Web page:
“Human as media. The emancipation of authorship”
“Terrific book! Miroshnichenko is a media ecologist in the truest sense, analyzing the effect of technology on what it means to be human. This is an important book in a world where our apps are learning about us every time we touch a screen, and it is essential reading for anyone who has come to suspect that our civilization may have the medium and message reversed.”
The author of Present Shock: When Everything Happens Now, Program or Be Programmed, Media Virus, and others.
“Andrey Miroshnichenko, a media futurist and journalist, trained as a philologist, has written a very important book. I would go even further and say that a new star is born that students of media ecology, communications and digital media need to pay special attention to by first reading his book and then integrating his insights into their own understanding of the Internet, the World Wide Web and social media.”
Robert K. Logan
Professor emeritus at the University of Toronto, the author of The Alphabet Effect, Understanding New Media, McLuhan Misunderstood: Setting the Record Straight, The Future of the Library: An Old Figure in a New Ground (coauthored with McLuhan) and others.
Over 6,000 years of literary civilization, there have been perhaps 300 million authors: people capable of communicating their opinion beyond their own physical circles.
Now, thanks to the Internet, historically in the blink of an eye, the number of authors has reached two billion people. In Human as Media. The Emancipation of Authorship, media futurist Andrey Miroshnichenko examines the impact of emancipated authorship on the media, culture, and politics in closed and open societies. Miroshnichenko demonstrates that, becoming themselves the media, people unavoidably engage in the evolution of media activism. For the sake of response and better socialization, the former audience gets increasingly infected by authorship and inevitably moves from everyday idle talk, to funny cats, then to socially significant topics, and finally, to political activities.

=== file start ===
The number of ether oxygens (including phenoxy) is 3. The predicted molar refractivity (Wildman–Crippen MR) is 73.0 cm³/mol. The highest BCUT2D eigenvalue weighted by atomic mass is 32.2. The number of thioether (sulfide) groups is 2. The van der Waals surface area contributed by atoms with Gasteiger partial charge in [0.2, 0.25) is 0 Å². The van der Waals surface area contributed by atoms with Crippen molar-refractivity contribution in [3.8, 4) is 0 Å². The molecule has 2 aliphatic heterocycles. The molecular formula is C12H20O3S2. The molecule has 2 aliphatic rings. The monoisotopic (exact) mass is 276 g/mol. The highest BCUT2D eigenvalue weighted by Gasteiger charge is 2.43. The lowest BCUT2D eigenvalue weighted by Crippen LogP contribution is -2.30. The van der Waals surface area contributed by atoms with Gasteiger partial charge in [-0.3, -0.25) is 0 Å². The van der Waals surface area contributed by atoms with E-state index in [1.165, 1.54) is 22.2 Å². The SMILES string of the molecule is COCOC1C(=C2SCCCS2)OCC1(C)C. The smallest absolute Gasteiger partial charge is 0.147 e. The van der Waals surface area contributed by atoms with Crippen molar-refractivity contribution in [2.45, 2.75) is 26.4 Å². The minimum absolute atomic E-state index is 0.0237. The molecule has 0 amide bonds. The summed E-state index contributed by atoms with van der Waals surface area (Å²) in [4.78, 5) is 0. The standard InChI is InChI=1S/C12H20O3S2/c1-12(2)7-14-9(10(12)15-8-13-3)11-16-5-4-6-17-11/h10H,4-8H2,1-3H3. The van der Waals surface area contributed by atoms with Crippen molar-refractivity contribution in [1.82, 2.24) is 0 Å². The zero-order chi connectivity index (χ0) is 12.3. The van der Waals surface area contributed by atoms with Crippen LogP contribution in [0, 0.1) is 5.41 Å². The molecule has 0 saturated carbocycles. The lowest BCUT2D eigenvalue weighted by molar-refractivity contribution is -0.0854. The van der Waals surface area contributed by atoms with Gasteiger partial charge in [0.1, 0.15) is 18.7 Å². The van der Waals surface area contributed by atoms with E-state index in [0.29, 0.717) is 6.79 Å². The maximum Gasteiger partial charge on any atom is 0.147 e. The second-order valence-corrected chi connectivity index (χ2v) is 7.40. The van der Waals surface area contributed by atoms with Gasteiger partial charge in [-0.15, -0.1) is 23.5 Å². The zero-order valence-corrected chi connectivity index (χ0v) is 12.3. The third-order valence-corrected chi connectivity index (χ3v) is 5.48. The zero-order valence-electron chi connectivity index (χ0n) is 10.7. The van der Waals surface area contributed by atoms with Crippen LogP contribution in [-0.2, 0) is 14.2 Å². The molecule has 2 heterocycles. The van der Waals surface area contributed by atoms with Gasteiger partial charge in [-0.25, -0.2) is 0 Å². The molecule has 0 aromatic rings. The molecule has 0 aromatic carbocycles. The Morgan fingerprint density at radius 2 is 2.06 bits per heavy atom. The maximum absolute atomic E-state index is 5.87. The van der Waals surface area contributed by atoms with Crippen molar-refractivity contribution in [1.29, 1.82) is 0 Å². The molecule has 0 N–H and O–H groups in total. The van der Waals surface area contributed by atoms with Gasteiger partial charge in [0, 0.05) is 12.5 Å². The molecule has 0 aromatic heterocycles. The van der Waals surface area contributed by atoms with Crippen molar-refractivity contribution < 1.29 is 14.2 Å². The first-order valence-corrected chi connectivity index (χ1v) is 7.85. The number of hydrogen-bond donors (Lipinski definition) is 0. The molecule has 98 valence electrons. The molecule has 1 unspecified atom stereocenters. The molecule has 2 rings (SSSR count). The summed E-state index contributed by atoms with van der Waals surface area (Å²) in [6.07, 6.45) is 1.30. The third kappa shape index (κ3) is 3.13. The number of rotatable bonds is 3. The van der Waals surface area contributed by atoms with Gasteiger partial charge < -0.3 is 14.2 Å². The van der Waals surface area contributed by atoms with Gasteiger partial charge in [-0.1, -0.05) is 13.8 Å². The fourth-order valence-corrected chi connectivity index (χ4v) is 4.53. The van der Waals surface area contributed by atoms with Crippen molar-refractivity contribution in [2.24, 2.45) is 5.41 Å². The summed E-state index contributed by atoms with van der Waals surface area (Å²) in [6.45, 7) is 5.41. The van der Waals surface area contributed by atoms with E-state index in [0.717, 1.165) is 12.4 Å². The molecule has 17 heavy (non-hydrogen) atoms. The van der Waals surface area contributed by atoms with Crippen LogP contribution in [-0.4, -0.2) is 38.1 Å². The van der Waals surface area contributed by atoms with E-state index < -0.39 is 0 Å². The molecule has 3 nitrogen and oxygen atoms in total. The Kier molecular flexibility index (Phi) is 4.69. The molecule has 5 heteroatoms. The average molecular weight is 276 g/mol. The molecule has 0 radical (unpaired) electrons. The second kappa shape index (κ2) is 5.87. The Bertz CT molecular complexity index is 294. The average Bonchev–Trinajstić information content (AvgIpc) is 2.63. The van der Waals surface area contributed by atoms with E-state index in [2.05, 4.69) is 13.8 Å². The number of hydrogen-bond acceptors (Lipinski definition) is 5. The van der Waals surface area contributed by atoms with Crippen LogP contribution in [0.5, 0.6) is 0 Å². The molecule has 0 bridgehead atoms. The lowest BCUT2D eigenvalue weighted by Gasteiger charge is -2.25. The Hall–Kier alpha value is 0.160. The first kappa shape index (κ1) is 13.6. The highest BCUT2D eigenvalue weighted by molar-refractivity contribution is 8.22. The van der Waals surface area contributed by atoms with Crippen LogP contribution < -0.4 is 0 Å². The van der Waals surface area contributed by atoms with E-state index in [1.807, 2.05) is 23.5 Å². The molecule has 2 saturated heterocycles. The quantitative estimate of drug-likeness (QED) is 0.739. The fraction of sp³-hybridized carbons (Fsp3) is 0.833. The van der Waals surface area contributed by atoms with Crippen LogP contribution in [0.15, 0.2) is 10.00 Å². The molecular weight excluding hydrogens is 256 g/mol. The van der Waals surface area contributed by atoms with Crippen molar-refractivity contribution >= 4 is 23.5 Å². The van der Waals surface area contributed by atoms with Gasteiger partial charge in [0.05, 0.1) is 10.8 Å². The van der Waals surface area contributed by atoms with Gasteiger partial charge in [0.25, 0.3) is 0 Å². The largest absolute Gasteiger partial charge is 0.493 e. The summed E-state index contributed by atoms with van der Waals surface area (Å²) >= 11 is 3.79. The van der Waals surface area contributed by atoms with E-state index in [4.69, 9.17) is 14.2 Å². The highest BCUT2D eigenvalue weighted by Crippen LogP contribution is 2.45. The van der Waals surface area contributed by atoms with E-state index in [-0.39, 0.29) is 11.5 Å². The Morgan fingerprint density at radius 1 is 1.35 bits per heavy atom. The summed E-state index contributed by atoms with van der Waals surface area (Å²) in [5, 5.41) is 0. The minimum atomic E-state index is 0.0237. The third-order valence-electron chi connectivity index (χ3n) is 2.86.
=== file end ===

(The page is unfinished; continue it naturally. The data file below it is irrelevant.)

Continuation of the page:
The conflict between emancipated authorship and the old broadcasting media model will stir up antagonisms between developed and developing countries, and will also intensify social and cultural conflicts within developing countries.
Andrey Miroshnichenko is a media futurist, journalist, and public speaker, Fulbright-Kennan scholar (2012-2013), and the author of a number of books on journalism and communications. He gas a degree in journalism and linguistics.
Andrey Miroshnichenko is known for his concept of the Viral Editor and his research in the media sphere. After working in print media for twenty years, Miroshnichenko wrote his book, When Newspapers Die (2010), which became a bestseller in Russian media circles. His most recent book is Postjournalism and the death of newspapers. The media after Trump: manufacturing anger and polarization (2020). Now he teaches and studies media at York University, Toronto.
Review by Robert K. Logan: Review, Precis and Comments Re Andrey Miroshnichenko’s book Human as Media: The Emancipation of Authorship.
Review by Robert K. Blechman: The Medium Is the Emancipation
Leave a Reply